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Newcomer question wrt variable scope/namespaces

P: n/a
Hello all,

As the subject says, I am a newcomer to Python and I have a newcomer
question wrt namespaces and variable scope. Obviously, I might be
missing smth obvious, so TIA for the patience and/or pointers to
relevant resources

My problem: I just discovered (by mistake) that attempting to assign a
value to a non-local dictionary/list member does NOT generate an "
UnboundLocalError" exception and the assignment is preserved upon
exiting that scope (i.e. function). This would "violate" the python
scoping rules where a variable in a global scope can only be
referenced to (and not assigned to) -- unless declared as "global".

Attached are 3 small python scripts that illustrate my "problem". The
first one uses string tuples and behaves as expected. The other two
use dictionaries and (resp.) lists and illustrate my "problem"

TIA for any pointers,

Florian

P.S. I am not reading the newsgroup / subscribed to the mailing list,
so please Cc: me on the replys.

Jan 13 '06 #1
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8 Replies


P: n/a

Florian Daniel Otel wrote:
Hello all,
Attached are 3 small python scripts that illustrate my "problem". The
first one uses string tuples and behaves as expected. The other two
use dictionaries and (resp.) lists and illustrate my "problem"

TIA for any pointers,

Florian

P.S. I am not reading the newsgroup / subscribed to the mailing list,
so please Cc: me on the replys.


ok pointers: put the code in your post (inline, not as attachments),
they're small, like you said. And maybe you ahve access to google
groups or gmane, hmmm?

Jan 13 '06 #2

P: n/a
Florian Daniel Otel wrote:

My problem: I just discovered (by mistake) that attempting to assign a
value to a non-local dictionary/list member does NOT generate an "
UnboundLocalError" exception and the assignment is preserved upon
exiting that scope (i.e. function). This would "violate" the python
scoping rules where a variable in a global scope can only be
referenced to (and not assigned to) -- unless declared as "global".


Right. However, assigning to a['foo'] modifies the object to which
'a' refers, not the 'a' variable itself. The rule is limited to the
rebinding of variables, not the modification of the objects to which
they refer.

Gary Duzan
Motorola CHS

Jan 13 '06 #3

P: n/a
Florian Daniel Otel wrote:

My problem: I just discovered (by mistake) that attempting to assign a
value to a non-local dictionary/list member does NOT generate an "
UnboundLocalError" exception and the assignment is preserved upon
exiting that scope (i.e. function). This would "violate" the python
scoping rules where a variable in a global scope can only be
referenced to (and not assigned to) -- unless declared as "global".


Right. However, assigning to a['foo'] modifies the object to which
'a' refers, not the 'a' variable itself. The rule is limited to the
rebinding of variables, not the modification of the objects to which
they refer.

Gary Duzan
Motorola CHS
Jan 13 '06 #4

P: n/a
Gary,

First of all, many thanks for the reply. Do I understand it correctly
that actually the rule has to be refined as pertaining to the (so
called) "immutable" types (like e.g. integers, tuples/strings)
whereas lists and dictionaries are "mutable" types and the said
scoping rule does not apply ?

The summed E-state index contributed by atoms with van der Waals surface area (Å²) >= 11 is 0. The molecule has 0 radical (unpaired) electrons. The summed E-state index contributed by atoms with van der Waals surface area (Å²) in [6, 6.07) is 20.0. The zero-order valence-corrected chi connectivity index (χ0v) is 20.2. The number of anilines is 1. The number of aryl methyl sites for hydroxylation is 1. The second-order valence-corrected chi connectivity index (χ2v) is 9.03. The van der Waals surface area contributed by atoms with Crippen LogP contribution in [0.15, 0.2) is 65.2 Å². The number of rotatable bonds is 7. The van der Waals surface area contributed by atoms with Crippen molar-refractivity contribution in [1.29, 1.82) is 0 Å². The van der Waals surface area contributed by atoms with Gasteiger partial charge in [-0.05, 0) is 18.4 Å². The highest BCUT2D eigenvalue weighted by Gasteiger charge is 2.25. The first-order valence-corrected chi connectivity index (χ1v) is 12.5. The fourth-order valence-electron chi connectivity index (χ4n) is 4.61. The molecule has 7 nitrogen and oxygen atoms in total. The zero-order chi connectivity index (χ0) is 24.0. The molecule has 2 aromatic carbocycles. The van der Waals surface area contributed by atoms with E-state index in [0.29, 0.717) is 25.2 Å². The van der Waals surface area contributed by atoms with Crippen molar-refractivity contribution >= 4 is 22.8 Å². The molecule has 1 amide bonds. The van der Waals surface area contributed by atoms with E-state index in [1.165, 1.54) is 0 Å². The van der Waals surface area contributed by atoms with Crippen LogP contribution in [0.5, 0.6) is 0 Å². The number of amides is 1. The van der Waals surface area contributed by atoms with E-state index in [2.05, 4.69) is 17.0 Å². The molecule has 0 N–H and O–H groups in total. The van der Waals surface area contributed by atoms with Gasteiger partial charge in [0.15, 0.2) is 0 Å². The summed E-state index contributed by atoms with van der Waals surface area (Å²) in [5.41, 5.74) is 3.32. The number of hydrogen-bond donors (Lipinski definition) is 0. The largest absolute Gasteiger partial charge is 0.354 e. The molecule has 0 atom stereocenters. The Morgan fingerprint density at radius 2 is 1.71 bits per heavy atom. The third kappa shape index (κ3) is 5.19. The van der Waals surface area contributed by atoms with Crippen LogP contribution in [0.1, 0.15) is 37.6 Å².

Thanks again,

Florian

On 1/13/06, Gary Duzan <ga********@motorola.com> wrote:

Right. However, assigning to a['foo'] modifies the object to which
'a' refers, not the 'a' variable itself. The rule is limited to the
rebinding of variables, not the modification of the objects to which
they refer.

Gary Duzan
Motorola CHS

Jan 13 '06 #5

P: n/a
Florian Daniel Otel wrote:
Gary,

First of all, many thanks for the reply. Do I understand it correctly
that actually the rule has to be refined as pertaining to the (so
called) "immutable" types (like e.g. integers, tuples/strings)
whereas lists and dictionaries are "mutable" types and the said
scoping rule does not apply ?


The scoping rules _do_ apply in all circumstances - they forbid changing
the binding of a name to an _object_.

So (without any scoping whatsoever):
a = 1
b = []
id(a) 2000000 id(b)

3000000

there is no way you can change the value of the object with id 2000000,
which the name a points to. Because it is immutable, which tuples are, too.

But on the list with id 3000000 you can invoke some methods that mutate it.

The scoping has _nothing_ to do with these facts. But in case of a
closure, the operation

b = 1

is forbidden, as it tries to rebind the name b to another object.
Similar, the scoping rules in case of global variables without
global-declaration allow access to the global through its name, but
prevent the global name being rebound to another value - instead,
silently a local name is created.

Regards,

Diez
Jan 14 '06 #6

P: n/a
Florian Daniel Otel wrote:
Gary,

First of all, many thanks for the reply. Do I understand it correctly
that actually the rule has to be refined as pertaining to the (so
called) "immutable" types (like e.g. integers, tuples/strings)
whereas lists and dictionaries are "mutable" types and the said
scoping rule does not apply ?


The rule has to do with modifying namespaces. Setting a variable to
a value modifies the variable's binding in its namespace; it doesn't
matter whether the variable references a mutable or immutable type:

================================================== =======================
$ python
Python 2.4.1 (#1, May 27 2005, 18:02:40)
[GCC 3.3.3 (cygwin special)] on cygwin
Type "help", "copyright", "credits" or "license" for more information.
a = 1
b = [1,2,3]
def foo(): .... a = 9
.... def bar(): .... b = [7,8,9]
.... foo()
print a 1 bar()
b [1, 2, 3] ================================================== =======================

Note that there is no error, but the binding affect each function's